From Pictorial Artistry: The Dramatization of the Beautiful in Photography
"It reminded me of childhood days when we used to play hide and seek. There were plenty of haylofts in the neighborhood. Up through the back stairs and up the ladder we would go, crawling along the huge beams, then hiding under a pile of straw and waiting to be detected—sometimes falling asleep.
Rich or poor, big or small, for hundreds of years, generation after generation, these storehouses represented the worldly worth of the household. Everything imaginable could be found in these great man-made caverns. There were the ghost stories, too. Who would dare, at dusk, to venture up there. What weird noises, and how penetrating were the eyes of the ugly owls. Then, too, it was always fun to discover a nest full of little mice. Yes… those were the days!
Pyramid. To give the setting stability, which it must have, the house was kept close to the center. The cobbler was returning from the well with water, and I waited until he was in the correct position before making the exposure. He provided desirable human interest and helped to balance the composition. Emphasis is concentrated about the figure. Elongation was introduced to give more height and drama to the setting.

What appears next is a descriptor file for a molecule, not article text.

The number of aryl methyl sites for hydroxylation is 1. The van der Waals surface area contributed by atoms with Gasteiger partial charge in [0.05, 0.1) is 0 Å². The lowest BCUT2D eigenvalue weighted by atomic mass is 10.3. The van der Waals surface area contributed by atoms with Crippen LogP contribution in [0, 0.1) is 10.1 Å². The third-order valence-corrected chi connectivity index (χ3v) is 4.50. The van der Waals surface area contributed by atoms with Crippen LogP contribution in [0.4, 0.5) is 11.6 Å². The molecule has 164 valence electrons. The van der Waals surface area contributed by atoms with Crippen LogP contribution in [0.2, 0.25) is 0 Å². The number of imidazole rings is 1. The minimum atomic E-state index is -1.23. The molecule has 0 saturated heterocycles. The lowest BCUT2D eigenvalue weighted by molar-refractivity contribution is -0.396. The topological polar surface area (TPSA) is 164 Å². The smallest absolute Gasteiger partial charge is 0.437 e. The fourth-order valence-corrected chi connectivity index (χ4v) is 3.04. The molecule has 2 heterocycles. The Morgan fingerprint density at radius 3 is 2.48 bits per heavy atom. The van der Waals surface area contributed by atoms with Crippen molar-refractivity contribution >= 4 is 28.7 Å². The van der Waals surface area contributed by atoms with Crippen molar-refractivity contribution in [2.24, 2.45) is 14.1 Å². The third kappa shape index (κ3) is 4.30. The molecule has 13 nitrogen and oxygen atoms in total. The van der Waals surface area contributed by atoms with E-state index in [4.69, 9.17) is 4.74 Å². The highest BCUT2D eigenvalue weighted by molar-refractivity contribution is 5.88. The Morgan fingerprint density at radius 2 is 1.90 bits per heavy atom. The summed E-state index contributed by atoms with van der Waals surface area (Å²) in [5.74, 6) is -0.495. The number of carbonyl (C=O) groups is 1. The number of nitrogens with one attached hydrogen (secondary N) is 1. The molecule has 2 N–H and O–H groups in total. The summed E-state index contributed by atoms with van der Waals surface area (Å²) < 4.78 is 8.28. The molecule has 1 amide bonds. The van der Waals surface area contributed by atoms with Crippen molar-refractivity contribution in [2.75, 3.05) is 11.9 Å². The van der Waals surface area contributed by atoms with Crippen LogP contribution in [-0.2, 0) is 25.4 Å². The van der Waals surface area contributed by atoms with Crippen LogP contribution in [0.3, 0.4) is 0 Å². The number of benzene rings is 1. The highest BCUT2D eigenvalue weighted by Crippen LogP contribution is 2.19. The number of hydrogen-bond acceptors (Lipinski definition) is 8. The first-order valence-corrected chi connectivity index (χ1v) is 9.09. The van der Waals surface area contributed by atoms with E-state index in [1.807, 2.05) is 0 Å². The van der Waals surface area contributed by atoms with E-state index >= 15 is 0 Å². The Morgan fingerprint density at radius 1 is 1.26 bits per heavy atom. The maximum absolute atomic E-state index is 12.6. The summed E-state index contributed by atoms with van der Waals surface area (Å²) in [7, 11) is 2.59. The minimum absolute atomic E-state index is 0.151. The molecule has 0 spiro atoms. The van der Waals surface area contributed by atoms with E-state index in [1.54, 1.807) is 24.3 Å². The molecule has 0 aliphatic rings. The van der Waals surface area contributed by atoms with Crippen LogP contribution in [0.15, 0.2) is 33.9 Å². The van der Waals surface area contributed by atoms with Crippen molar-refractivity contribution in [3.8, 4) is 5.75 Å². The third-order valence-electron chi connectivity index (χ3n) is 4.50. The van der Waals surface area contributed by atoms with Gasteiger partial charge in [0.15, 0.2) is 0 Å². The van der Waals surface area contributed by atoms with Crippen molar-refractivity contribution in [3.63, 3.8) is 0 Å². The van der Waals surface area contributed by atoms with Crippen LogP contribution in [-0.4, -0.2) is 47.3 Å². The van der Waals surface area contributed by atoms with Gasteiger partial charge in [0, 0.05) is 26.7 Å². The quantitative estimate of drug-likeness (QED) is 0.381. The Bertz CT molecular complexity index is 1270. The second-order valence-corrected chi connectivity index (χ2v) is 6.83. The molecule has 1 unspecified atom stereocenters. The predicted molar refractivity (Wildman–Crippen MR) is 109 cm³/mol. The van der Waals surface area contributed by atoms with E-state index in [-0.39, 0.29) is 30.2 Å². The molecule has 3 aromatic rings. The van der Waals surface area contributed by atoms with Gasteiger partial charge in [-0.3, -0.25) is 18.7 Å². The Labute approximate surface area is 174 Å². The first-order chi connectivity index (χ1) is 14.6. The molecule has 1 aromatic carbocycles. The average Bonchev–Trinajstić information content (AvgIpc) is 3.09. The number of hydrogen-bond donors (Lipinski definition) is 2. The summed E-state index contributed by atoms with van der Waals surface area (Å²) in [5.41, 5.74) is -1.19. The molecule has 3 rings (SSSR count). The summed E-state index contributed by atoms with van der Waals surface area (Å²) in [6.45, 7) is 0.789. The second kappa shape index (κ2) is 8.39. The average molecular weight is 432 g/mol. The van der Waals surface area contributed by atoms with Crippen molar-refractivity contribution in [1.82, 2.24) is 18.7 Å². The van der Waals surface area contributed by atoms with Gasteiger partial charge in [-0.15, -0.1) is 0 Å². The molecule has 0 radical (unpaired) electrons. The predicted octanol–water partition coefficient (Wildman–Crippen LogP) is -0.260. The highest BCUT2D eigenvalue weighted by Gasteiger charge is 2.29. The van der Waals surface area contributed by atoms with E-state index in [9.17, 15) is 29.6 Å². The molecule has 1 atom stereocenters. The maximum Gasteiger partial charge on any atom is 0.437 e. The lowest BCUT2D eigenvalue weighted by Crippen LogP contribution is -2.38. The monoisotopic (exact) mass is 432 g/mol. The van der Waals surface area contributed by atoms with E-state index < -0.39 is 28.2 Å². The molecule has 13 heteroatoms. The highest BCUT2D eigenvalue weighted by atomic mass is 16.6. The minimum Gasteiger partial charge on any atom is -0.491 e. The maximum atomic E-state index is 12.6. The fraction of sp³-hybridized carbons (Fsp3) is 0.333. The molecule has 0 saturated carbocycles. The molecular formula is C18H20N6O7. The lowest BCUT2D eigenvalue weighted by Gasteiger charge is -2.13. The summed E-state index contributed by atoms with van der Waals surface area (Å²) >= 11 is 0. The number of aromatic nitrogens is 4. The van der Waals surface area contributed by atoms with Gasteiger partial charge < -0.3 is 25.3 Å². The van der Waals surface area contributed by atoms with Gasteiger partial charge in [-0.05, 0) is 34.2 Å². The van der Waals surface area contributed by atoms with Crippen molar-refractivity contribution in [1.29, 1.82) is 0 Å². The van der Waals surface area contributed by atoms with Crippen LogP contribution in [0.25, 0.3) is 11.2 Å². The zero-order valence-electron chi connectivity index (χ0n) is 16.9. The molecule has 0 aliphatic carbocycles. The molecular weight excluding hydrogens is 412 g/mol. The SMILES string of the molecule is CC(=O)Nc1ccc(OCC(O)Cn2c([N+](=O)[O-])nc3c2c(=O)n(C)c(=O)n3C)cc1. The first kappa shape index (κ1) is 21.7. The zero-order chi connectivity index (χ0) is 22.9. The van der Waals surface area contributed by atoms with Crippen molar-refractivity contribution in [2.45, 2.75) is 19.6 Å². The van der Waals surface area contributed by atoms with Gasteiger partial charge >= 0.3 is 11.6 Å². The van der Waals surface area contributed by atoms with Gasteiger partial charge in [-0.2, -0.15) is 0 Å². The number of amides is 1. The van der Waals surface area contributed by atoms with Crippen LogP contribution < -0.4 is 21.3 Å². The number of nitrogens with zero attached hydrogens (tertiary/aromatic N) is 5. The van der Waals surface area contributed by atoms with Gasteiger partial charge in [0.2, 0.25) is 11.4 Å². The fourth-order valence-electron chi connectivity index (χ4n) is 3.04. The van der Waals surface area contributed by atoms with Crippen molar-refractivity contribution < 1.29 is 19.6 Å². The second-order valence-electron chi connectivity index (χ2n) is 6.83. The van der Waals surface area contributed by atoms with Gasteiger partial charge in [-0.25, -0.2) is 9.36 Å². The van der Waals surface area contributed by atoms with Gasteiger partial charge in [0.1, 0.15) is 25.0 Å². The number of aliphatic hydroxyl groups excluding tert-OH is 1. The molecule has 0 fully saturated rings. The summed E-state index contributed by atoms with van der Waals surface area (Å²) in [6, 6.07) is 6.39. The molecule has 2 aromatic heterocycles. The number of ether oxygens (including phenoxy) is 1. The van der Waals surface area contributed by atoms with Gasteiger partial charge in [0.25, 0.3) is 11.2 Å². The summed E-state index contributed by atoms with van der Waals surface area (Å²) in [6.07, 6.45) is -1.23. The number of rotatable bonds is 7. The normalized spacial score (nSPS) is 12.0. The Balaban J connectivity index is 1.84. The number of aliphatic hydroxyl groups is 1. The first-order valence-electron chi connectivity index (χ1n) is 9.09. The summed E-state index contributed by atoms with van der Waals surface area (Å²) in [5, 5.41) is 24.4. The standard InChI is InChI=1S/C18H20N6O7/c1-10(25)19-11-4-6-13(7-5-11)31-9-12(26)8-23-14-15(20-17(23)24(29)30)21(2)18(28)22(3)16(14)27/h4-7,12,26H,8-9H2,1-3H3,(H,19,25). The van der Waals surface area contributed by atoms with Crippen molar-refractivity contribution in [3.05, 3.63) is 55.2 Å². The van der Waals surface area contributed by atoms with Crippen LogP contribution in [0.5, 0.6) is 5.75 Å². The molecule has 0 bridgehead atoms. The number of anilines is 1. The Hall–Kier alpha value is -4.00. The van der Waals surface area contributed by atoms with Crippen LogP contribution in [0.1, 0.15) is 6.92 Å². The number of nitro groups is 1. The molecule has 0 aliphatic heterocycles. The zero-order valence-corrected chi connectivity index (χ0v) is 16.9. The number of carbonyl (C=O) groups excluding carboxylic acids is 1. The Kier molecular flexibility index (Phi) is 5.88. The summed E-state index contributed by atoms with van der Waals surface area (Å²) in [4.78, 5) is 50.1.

Technical Problems:
Many cameras of the smaller type lack rising fronts. This makes tall buildings tumble over and look distorted. We are told that it is modern, and so certain manufacturers get by with it. Enlarging equipment to correct this fault is still scarce so the straightening of lines becomes a grave problem to many pictorialists. Clouds had to be adjusted via retouching to provide for better balance. Telephone wires had to be removed, to avoid a disturbing element of modern life in a medieval setting.
Camera: 2 ¼ x 3 ¼ Makina
Lens: Plaubel Anticomar
Stop: f.6.3
Filter: Medium Yellow
Film: Agfa Super Plenachrome
Exposure: 1/50, in hand
Paper Negative: Velour Black N
Print: Defender Veltura P"
by Adolf Fassbender, 1937
Currently not on view
date made
before 1937
Fassbender, Adolf
Physical Description
paper (overall material)
image: 11 in x 8 7/8 in; 27.94 cm x 22.5425 cm
ID Number
catalog number
accession number
See more items in
Culture and the Arts: Photographic History
Adolf Fassbender, Pictorial Artistry
Data Source
National Museum of American History


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